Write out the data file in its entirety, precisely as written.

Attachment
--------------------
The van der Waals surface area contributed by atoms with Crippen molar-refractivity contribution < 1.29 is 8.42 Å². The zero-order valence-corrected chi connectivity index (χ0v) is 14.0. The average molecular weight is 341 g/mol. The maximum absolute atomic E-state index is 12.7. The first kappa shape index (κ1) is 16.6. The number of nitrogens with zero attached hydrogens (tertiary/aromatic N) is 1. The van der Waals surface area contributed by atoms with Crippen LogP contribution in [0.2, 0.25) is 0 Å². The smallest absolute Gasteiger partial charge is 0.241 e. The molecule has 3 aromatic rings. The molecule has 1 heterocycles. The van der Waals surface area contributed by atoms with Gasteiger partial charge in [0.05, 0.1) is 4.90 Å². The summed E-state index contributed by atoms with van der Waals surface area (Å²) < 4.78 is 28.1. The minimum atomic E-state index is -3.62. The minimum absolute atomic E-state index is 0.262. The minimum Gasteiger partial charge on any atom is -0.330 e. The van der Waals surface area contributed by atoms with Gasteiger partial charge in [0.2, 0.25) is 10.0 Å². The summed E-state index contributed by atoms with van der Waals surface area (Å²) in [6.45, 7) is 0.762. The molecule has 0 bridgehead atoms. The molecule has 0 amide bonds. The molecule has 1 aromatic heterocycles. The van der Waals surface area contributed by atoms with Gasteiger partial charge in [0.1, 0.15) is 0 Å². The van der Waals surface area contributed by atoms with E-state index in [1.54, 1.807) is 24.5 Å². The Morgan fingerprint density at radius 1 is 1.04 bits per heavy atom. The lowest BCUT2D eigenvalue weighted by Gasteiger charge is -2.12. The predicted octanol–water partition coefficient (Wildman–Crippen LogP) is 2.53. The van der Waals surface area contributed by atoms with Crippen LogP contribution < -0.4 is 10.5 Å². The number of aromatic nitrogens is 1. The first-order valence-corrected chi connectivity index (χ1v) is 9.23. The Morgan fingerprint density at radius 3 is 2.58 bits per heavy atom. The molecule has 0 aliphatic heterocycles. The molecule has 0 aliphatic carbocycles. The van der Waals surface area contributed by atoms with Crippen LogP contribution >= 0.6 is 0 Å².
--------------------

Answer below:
The van der Waals surface area contributed by atoms with Crippen molar-refractivity contribution < 1.29 is 8.42 Å². The zero-order valence-corrected chi connectivity index (χ0v) is 14.0. The average molecular weight is 341 g/mol. The maximum absolute atomic E-state index is 12.7. The first kappa shape index (κ1) is 16.6. The number of nitrogens with zero attached hydrogens (tertiary/aromatic N) is 1. The van der Waals surface area contributed by atoms with Crippen LogP contribution in [0.2, 0.25) is 0 Å². The smallest absolute Gasteiger partial charge is 0.241 e. The molecule has 3 aromatic rings. The molecule has 1 heterocycles. The van der Waals surface area contributed by atoms with Gasteiger partial charge in [0.05, 0.1) is 4.90 Å². The summed E-state index contributed by atoms with van der Waals surface area (Å²) < 4.78 is 28.1. The minimum atomic E-state index is -3.62. The minimum absolute atomic E-state index is 0.262. The minimum Gasteiger partial charge on any atom is -0.330 e. The van der Waals surface area contributed by atoms with Gasteiger partial charge in [0.2, 0.25) is 10.0 Å². The summed E-state index contributed by atoms with van der Waals surface area (Å²) in [6.45, 7) is 0.762. The molecule has 0 bridgehead atoms. The molecule has 0 amide bonds. The molecule has 1 aromatic heterocycles. The van der Waals surface area contributed by atoms with Gasteiger partial charge in [0.1, 0.15) is 0 Å². The van der Waals surface area contributed by atoms with E-state index in [1.54, 1.807) is 24.5 Å². The Morgan fingerprint density at radius 1 is 1.04 bits per heavy atom. The lowest BCUT2D eigenvalue weighted by Gasteiger charge is -2.12. The predicted octanol–water partition coefficient (Wildman–Crippen LogP) is 2.53. The van der Waals surface area contributed by atoms with Crippen LogP contribution < -0.4 is 10.5 Å². The number of aromatic nitrogens is 1. The first-order valence-corrected chi connectivity index (χ1v) is 9.23. The Morgan fingerprint density at radius 3 is 2.58 bits per heavy atom. The molecule has 0 aliphatic heterocycles. The molecule has 0 aliphatic carbocycles. The van der Waals surface area contributed by atoms with Crippen LogP contribution >= 0.6 is 0 Å².